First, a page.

If you keep doing the same amount of sets and reps with the same weight for weeks on end, you will not get stronger or gain any muscle.

Even if you can’t lift a heavier weight, there are still a myriad of others ways you can seek to improve over your last session.

Perhaps you grind out out an extra rep, or maybe it’s something more subjective like having a greater range of motion, better technique, or more pronounced mind/muscle connection.

But no matter what, you should look to level up in some way, every time you set foot in the gym.

In Jason’s case, this means adding 5 lbs to an upper-body compound lift or 10 lbs to a lower-body one once he can hit eight reps while still maintaining pristine technique.

Putting it all together (Sample Workout)

So, to recap, Jason has decided to train three days per week and accumulate 12 sets per body part per week.

His Monday workout might look something like this.

MAIN LIFTS (90 seconds rest between sets)

75 Degree Incline Dumbbell Bench: 4 X 6 – 8 (Chest/Shoulders/Tris)
Chest Supported Row: 4 X 6 – 8 (Back and Bis)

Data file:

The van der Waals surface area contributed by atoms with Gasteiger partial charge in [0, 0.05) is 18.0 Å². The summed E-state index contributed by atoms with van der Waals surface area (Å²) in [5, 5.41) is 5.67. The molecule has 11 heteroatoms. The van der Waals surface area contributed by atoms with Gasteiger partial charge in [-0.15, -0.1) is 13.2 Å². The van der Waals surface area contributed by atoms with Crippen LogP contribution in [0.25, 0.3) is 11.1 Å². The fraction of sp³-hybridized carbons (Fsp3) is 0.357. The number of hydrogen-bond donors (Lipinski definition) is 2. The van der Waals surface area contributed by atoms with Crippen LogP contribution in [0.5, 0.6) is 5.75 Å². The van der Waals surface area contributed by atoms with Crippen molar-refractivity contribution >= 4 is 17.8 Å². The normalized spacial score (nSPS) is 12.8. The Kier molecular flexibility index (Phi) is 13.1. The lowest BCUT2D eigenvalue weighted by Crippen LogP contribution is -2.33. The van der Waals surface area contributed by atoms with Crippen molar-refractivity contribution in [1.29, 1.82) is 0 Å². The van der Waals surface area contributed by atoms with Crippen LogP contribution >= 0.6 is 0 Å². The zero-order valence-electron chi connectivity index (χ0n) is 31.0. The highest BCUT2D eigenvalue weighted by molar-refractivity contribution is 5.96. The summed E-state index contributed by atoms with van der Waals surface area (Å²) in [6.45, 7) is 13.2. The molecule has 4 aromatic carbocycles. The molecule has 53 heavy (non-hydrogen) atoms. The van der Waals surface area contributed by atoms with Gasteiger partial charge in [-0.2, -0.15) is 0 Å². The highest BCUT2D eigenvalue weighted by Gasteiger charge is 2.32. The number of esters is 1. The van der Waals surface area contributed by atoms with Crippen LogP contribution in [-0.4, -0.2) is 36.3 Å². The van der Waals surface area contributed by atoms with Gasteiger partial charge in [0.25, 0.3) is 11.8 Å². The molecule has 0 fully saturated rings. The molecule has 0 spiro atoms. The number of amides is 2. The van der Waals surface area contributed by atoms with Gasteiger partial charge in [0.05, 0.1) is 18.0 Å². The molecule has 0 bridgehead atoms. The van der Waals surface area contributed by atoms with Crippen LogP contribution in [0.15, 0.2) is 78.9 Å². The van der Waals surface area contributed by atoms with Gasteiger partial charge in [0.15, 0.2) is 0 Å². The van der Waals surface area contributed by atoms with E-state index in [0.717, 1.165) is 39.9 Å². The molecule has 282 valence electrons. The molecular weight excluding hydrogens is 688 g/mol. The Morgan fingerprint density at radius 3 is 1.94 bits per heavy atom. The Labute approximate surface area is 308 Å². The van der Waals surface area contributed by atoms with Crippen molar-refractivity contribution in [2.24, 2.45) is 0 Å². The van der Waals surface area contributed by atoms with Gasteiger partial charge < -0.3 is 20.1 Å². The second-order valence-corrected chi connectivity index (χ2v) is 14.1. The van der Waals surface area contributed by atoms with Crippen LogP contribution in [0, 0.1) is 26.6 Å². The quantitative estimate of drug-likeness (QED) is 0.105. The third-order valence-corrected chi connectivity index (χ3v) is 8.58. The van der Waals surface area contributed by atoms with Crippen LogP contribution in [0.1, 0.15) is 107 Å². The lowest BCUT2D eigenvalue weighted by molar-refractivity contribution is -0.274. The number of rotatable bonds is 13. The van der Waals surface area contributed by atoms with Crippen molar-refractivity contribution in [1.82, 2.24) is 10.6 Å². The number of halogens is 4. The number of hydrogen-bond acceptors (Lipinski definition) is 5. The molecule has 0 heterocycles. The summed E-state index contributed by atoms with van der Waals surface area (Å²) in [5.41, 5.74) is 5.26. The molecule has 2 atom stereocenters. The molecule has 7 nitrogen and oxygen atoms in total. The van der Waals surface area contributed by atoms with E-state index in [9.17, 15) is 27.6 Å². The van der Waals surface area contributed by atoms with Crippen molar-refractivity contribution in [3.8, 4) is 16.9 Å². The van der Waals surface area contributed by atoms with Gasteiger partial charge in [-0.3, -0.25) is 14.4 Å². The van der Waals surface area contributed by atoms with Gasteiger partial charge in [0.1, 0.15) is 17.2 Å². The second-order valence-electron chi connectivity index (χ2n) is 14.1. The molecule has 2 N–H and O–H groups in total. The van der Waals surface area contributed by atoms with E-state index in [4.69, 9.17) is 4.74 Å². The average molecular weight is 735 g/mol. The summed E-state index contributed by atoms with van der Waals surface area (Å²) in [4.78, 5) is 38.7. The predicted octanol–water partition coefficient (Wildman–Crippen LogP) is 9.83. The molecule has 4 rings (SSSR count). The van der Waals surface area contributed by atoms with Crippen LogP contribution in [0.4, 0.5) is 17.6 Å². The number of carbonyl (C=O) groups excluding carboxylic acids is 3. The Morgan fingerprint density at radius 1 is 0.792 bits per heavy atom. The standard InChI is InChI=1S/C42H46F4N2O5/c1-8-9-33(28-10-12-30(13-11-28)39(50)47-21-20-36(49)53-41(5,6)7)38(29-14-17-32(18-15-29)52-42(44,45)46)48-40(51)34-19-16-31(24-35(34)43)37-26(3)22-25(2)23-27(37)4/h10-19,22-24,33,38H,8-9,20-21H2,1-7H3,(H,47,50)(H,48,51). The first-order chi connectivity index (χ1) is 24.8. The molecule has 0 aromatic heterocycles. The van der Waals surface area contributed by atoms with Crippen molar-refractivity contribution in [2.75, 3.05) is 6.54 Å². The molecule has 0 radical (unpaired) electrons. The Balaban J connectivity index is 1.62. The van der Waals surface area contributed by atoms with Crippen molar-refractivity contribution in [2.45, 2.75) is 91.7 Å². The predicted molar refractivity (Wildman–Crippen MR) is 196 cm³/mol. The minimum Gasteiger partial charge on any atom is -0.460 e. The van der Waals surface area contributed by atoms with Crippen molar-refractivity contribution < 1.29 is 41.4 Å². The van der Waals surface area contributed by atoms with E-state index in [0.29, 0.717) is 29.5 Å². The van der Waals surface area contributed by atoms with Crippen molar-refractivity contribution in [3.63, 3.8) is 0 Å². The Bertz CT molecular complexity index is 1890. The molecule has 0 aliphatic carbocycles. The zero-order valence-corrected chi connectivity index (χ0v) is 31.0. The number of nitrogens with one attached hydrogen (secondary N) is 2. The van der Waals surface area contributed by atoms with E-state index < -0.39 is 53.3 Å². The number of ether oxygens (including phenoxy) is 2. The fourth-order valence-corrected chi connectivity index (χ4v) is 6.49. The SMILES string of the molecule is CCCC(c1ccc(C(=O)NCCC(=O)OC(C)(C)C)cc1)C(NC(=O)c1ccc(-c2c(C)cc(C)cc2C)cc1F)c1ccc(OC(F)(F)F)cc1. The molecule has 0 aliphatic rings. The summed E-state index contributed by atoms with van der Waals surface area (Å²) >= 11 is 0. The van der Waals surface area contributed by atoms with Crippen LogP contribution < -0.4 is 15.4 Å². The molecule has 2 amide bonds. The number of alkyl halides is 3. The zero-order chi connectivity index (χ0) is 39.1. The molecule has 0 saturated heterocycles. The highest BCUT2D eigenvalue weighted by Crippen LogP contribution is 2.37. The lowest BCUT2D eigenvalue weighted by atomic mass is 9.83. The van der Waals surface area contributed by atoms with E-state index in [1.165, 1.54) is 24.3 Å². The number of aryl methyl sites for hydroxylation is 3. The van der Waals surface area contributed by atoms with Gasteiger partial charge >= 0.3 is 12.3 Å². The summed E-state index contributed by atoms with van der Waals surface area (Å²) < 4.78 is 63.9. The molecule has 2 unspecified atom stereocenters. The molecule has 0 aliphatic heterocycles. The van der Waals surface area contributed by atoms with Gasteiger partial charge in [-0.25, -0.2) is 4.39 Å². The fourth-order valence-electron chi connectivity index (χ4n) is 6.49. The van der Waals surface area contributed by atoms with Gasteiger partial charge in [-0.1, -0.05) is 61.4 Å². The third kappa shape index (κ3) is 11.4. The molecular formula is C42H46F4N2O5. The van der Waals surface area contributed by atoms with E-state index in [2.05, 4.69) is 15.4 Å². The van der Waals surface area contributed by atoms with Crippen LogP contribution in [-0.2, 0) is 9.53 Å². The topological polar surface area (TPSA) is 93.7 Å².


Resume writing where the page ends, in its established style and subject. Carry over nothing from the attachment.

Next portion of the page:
Kettlebell Front Squat: 4 X 6 – 8 (Quads)
Romanian Deadlift: 4 X 6 – 8 (Hamstrings/Glutes)

(Total sets per body part – 4)

ISOLATION (45 – 60 seconds rest between sets)

Bicep Curl: 3 X 10 – 15 (Biceps…duh)
Lateral Raise: 3 X 10 – 15 (Middle Delts)
V Ups: 3 X 10 – 15 (Abdominals)

(Both the middle delts and the biceps would already have been hit during the compound lifts, so Jason doesn’t have to do 12 sets of isolation work a week to encourage them to grow. 

Just a few extra sets per week are all that’s needed, so long as he adheres to principle #4.)

Jason could finish this workout in 45 – 60 minutes, and that’s with plenty of time for a warm-up and cooldown.

Then, on Wednesday and Friday, he could do a different set of compound lifts and hit some other isolation spots (triceps or neck, for example.


Hopefully, this contrast between the overarching principles of building muscle and how they might be used in a real-world case will help you better dial in your own training program.

The principles are the same for everyone, but the application will depend greatly on your specific situation.

And this goes for everything from building kick-ass cardio to getting more flexible.

I’ve spent the last 15 years developing a deep understanding of how to transform someone “OK” shape into a gosh darn savage, and it’s almost all been based on a deep understanding of these principles and how to apply them on an individual basis.

If you’d like me to remove all the guesswork and make this an easy-to-follow process, you can learn more about the Ready To Rock coaching program here.

Although this article has been focused primarily on muscle and strength, in the program, we also give equal attention to cardio, mobility, and all the other aspects that keep you youthful and athletic.

Because at the end of the day, you don’t just want to look like a badass; you want to be one as well.

Stay Hungry,